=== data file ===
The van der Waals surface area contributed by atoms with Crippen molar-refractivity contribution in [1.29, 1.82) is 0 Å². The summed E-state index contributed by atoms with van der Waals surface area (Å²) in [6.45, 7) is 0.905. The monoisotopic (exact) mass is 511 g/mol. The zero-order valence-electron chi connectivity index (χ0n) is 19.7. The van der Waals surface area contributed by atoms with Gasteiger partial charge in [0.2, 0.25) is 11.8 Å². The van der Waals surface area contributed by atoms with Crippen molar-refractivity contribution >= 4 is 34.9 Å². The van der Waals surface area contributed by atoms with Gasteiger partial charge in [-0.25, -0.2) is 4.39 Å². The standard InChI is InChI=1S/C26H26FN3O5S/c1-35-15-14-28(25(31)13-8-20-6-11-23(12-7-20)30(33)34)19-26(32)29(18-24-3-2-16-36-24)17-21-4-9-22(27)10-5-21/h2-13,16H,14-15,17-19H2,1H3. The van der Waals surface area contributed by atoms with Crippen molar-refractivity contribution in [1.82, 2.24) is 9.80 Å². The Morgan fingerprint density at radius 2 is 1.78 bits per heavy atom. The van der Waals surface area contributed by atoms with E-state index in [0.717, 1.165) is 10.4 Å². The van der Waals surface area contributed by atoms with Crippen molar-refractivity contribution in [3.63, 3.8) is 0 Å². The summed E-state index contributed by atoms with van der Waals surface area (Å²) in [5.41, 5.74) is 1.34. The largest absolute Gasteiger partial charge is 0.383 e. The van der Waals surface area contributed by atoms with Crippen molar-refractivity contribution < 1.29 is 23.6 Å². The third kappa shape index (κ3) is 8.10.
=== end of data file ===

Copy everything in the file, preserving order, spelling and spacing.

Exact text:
The van der Waals surface area contributed by atoms with Crippen molar-refractivity contribution in [1.29, 1.82) is 0 Å². The summed E-state index contributed by atoms with van der Waals surface area (Å²) in [6.45, 7) is 0.905. The monoisotopic (exact) mass is 511 g/mol. The zero-order valence-electron chi connectivity index (χ0n) is 19.7. The van der Waals surface area contributed by atoms with Gasteiger partial charge in [0.2, 0.25) is 11.8 Å². The van der Waals surface area contributed by atoms with Crippen molar-refractivity contribution >= 4 is 34.9 Å². The van der Waals surface area contributed by atoms with Gasteiger partial charge in [-0.25, -0.2) is 4.39 Å². The standard InChI is InChI=1S/C26H26FN3O5S/c1-35-15-14-28(25(31)13-8-20-6-11-23(12-7-20)30(33)34)19-26(32)29(18-24-3-2-16-36-24)17-21-4-9-22(27)10-5-21/h2-13,16H,14-15,17-19H2,1H3. The van der Waals surface area contributed by atoms with Crippen molar-refractivity contribution in [1.82, 2.24) is 9.80 Å². The Morgan fingerprint density at radius 2 is 1.78 bits per heavy atom. The van der Waals surface area contributed by atoms with E-state index in [0.717, 1.165) is 10.4 Å². The van der Waals surface area contributed by atoms with Crippen molar-refractivity contribution in [3.63, 3.8) is 0 Å². The summed E-state index contributed by atoms with van der Waals surface area (Å²) in [5.41, 5.74) is 1.34. The largest absolute Gasteiger partial charge is 0.383 e. The van der Waals surface area contributed by atoms with Crippen molar-refractivity contribution < 1.29 is 23.6 Å². The third kappa shape index (κ3) is 8.10.